I don’t believe in types, I believe in people. My favorite person at the Abbey is Tom Branson. He ably walks the line between the two worlds and has learned that there are decent people on both sides of any political argument. If more people would think that way the world would be a far better place.

Screaming in the servants’ hall, singers chatting to his Lordship and a footman cooking the dinner. What a topsy-turvy world we live in. It might be a topsy-turvy world but it is one made better by having Mr. Carson in it. He might be a bit pompous but his heart is in the right place, even if he does have a blind spot where Lady Mary is concerned.

You have obviously read too many novels about young women admired for their feistiness. When she first came on the scene, Rose was a poor substitute for Lady Sybil. Where Sybil was rebellious with a purpose, Rose’s only purpose for being scandalous was to avenge herself on her mother. To be fair, her mother is particularly heinous so there’s justification for it. Still, it was nice to see her grow up in Season 5 and become a truly charming young woman. I loved her romance with Atticus.

It’s a skill all women must learn. Behind Lady Sybil and Isobel the most admirable character on the show, imo, is Mrs. Hughes. She tempers common sense with kindness and is active in helping those she feels need a helping hand. A shining moment for her was when she helped Mrs. Crawley by having that fine lady help Mr. Carson’s old friend, Charlie Grigg. Her care for the fallen Ethel showed a nice nobility of spirit too.

It shows you to be a very brave person . . . what you could do in this world, if you just set your mind to it. I have conflicted feelings about Thomas. In a household where others have come out of prison with gentle and kind spirits, where people have been raped or maimed by war and continued good he is one of the few who carries his burdens with angst and anger. And yet, I think him capable of greatness if he can overcome his bitterness. He has certainly shown himself able to be a good friend, first to Jimmy and later to Andy. I’m afraid he won’t find peace in this final season but oh, how I hope he does.

In her husband’s case she has such poor material to work with. I hope we see a lot more of the Aldridge family, most especially Rachel, who seems like a very decent person.

I’ve had my stuffing kicked out more than once. And yet Ms. Baxter is a model of kindness and grace. I doubt I could be half as good as she is – but I hope I might aspire to it one day.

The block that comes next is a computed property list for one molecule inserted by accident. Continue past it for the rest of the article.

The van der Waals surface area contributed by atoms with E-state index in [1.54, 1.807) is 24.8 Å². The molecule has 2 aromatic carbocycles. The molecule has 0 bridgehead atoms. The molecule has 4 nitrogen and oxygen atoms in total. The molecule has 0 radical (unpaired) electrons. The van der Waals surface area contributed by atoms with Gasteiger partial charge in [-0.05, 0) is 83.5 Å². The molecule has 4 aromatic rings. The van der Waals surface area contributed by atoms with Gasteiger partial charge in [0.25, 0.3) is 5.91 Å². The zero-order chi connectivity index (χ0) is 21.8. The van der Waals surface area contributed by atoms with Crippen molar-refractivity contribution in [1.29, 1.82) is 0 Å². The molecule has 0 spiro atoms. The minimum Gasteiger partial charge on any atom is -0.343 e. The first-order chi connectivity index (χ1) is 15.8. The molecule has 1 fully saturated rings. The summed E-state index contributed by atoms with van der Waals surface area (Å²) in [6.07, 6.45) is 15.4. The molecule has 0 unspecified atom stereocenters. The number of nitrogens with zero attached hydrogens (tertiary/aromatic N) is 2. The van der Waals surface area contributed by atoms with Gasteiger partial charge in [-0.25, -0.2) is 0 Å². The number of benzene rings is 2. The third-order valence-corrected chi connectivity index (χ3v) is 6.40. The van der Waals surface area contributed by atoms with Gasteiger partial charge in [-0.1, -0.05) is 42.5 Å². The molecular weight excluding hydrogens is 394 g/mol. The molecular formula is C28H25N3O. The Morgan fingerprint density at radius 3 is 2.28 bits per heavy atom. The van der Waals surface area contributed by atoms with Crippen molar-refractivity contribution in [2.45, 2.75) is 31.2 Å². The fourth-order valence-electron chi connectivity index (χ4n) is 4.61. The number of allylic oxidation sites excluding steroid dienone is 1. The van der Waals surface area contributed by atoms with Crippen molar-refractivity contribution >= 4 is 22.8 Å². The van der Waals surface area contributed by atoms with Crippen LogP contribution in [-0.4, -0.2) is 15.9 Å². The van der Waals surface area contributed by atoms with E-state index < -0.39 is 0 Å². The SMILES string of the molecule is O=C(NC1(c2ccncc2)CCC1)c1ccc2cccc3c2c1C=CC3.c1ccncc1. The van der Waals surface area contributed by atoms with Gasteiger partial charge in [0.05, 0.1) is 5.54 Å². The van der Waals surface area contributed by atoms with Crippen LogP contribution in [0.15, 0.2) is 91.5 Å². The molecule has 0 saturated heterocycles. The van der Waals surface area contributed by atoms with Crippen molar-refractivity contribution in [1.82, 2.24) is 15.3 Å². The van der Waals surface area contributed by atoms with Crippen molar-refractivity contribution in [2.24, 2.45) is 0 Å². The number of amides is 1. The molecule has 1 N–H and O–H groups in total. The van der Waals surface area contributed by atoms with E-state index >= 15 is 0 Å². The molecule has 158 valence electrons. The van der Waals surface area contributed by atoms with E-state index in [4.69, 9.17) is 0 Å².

How wonderful to be back in a world where ladies are accompanied by their maids. I’m sure that Prince Kuragin deeply loved Violet at one time. But I found several things wrong with this storyline. While I know the dowager Lady Grantham has a policy of “Never complain. Never Explain.” I was surprised she wasn’t more upset when the Russian Revolution was taking place. There Tom Branson was talking about it at the dinner table and she showed no more reaction to this than to his other “revolutionary” ideas. Way not to foreshadow Downton. As the storyline carried on, I was pleased with how Violet refused to be dragged back into the past and I was delighted she turned the Prince’s “immoral proposition” down. I found it very convenient that he wished to hook up with a rich lover rather than go and be poor in Paris with his wife. I couldn’t help wondering if the money didn’t have a little something to do with it.

We all pander to Spratt. Violet’s butler doesn’t need pandering to. He needs firing – hopefully without a reference.

He’s very kind you know. We should always be polite to people who are kind. There’s not much of it about. Truer words have never been spoken. Not only is it right that we should be polite to kind people because there are too few of them but it is also correct to say that Mr. Mosley is one of those kind folks. His sweetness nicely counterbalances the pomposity of Mr. Carson and the sourness of Thomas.

He’s made a daughter out of his widowed daughter-in-law. I like it when good things come from bad. We see too little of Mr. Mason but he’s a wonderful part of the show. People like him and the Drewes are what made estates like this succeed or fall. That he has faced his losses with grace and courage and opened his heart to his orphan daughter-in-law of six hours shows that Mr. Mason is one in a million. I hope we see him again in the coming season.

What with the toasters and mixers and such like, we’d be out of a job. Mrs. Patmore is always good for a laugh. She has a brassy, sometimes nasty (think first season abuse of Daisy) exterior but beneath it all she has a heart of gold. I hope she marries Mr. Mason so Daisy will have a home with two loving parents at last.

I know lots of things and one of them is not to mess with Lady Mary Crawley. I’ll never understand the appeal of Lady Mary. Never. Here’s a raised glass to all the men she’s loved and lost. Good on you for escaping.

I blame the war. Before 1914, nobody thought about anything at all. A great line with which to end, you can always count on Violet for a zinger. But since we are a post war world, we can talk about what we think. Who do you miss? Who were you glad to see the back of? (*cough*Edna Braithwaite *cough*) Do you have a favorite character? What do you want to have happen in season six? What story line is your absolute favorite? Which romance set your heart aflutter?


Maggie AAR